Discuss the essential differences between Civil and Criminal Law particularly in relation to their aims and objectives. Justice should be the upholding of rights and the punishment of wrongs by the law. Any society has a duty to its citizens to do the best it can to provide them with laws, which, if obeyed, will give them a reasonably safe environment. These laws will also form a framework in which to live our lives. Whether in criminal or civil law we each have a responsibility for our actions towards others. Criminal law is the upholding of standards and punishing those who break laws and offend against society. Civil law is concerned with compensating the victims of injustice- " The Criminal Justice System exists to help protect us from crime, and to ensure that criminals are punished. The Civil Justice is there to help people resolve their disputes fairly and peacefully"(Lord Irvine of Lairg, Lord Chancellor, Modernising Justice 1998) One main difference between Civil and Criminal law is their sole purpose. Both Civil and criminal law has main aims however they differ quite substantially. Criminal law can be seen as a set of rules and regulations which, if broken, will result in a punishment of either loss or liberty or a fine. In a Criminal case an offender is found guilty of a criminal offence, and he/she may be sentenced by the judge. In a Civil case there is no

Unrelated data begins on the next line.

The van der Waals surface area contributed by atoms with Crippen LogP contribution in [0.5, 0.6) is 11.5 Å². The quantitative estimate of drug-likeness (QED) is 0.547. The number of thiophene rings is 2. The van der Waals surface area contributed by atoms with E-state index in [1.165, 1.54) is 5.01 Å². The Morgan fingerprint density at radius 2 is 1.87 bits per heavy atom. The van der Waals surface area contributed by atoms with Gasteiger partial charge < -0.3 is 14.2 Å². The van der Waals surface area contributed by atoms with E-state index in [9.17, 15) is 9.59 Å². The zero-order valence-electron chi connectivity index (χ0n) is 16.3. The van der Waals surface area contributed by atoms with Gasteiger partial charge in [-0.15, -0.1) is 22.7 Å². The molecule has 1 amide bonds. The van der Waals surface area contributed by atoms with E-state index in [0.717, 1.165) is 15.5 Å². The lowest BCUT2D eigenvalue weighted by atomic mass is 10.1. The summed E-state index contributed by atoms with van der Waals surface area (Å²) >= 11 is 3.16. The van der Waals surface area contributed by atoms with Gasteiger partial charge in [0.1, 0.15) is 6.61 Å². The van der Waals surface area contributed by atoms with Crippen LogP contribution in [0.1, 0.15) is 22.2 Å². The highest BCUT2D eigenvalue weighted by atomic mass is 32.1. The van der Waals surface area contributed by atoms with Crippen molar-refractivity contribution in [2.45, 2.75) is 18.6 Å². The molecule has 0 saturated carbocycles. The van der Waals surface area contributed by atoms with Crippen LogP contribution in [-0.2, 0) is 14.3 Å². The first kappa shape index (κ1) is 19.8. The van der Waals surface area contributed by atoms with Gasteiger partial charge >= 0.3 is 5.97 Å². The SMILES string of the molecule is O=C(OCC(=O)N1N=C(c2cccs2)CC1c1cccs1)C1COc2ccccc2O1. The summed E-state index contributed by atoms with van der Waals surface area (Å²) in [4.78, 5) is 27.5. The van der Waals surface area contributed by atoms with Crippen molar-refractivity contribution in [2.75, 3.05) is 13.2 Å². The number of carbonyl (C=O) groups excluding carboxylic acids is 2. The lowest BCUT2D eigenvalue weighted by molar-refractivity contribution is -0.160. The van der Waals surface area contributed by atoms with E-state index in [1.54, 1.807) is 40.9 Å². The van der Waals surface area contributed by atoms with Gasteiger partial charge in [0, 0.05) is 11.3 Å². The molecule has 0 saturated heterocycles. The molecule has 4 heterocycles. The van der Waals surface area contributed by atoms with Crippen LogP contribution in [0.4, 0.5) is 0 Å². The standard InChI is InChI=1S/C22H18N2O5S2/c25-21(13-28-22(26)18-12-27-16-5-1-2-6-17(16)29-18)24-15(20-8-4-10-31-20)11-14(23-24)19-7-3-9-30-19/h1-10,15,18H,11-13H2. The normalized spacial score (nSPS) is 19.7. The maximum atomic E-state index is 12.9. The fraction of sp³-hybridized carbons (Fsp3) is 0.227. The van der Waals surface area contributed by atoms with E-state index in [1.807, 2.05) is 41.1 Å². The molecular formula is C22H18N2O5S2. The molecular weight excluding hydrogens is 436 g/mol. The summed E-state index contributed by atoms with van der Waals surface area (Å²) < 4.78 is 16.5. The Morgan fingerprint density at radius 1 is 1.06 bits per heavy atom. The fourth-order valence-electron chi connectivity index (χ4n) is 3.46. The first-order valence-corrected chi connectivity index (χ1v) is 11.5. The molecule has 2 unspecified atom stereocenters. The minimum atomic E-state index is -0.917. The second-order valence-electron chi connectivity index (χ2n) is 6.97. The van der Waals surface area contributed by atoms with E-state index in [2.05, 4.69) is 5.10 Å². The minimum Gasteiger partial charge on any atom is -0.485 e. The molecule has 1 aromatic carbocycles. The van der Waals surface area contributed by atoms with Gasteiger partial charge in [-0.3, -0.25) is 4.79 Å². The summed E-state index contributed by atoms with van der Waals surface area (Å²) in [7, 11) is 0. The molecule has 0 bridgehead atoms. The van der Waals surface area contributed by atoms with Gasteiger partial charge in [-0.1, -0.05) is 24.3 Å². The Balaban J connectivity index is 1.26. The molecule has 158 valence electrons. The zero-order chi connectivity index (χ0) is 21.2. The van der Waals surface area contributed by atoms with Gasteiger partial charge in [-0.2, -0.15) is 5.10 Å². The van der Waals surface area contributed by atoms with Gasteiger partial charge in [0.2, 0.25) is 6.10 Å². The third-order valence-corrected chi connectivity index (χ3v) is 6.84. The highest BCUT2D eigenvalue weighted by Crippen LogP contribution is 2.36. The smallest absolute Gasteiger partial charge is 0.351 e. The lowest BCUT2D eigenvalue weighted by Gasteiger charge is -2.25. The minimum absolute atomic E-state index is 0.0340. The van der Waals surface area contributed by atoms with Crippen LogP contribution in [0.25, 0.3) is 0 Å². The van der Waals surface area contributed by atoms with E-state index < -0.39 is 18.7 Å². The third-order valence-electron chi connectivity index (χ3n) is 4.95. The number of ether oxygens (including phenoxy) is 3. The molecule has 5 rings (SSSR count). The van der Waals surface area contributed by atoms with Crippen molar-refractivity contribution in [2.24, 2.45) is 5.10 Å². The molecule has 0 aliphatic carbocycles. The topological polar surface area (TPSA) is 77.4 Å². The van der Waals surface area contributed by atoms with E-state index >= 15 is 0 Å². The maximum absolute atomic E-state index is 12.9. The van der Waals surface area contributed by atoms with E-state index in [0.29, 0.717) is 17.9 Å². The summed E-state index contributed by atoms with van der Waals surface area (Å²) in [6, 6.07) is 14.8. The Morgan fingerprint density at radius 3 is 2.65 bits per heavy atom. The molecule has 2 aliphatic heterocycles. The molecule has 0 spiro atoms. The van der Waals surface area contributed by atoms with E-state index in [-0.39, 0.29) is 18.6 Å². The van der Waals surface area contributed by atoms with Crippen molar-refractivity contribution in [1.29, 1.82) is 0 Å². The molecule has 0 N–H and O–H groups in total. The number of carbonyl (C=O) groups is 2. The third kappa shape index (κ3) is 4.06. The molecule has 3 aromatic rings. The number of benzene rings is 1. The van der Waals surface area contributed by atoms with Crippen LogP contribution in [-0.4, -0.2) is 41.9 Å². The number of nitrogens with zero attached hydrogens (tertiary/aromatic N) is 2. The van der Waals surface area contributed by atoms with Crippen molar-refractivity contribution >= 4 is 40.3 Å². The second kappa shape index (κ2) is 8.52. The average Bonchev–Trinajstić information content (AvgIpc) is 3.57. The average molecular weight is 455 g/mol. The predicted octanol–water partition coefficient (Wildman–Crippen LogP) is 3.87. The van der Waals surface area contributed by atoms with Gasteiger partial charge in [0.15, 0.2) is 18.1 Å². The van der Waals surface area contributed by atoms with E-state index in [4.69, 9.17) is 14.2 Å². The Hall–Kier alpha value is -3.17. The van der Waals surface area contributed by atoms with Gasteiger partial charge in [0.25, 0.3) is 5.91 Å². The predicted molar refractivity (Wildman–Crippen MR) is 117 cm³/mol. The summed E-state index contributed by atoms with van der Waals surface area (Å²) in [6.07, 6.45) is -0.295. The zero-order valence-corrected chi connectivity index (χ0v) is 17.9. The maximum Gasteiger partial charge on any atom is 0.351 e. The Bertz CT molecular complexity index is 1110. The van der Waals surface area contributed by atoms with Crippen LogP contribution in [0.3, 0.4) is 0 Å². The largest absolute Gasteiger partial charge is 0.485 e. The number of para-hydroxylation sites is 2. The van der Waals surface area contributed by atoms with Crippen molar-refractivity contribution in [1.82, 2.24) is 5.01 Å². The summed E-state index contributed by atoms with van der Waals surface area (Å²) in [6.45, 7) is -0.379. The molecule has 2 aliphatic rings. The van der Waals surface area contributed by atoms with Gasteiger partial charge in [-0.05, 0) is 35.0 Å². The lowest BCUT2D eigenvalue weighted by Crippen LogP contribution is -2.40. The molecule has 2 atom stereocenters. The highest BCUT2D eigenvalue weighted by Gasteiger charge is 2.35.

Distinguish Criminal law from Civil law in the English Legal System. Outline the jurisdiction and composition of the courts of trial dealing with these two different types of cases.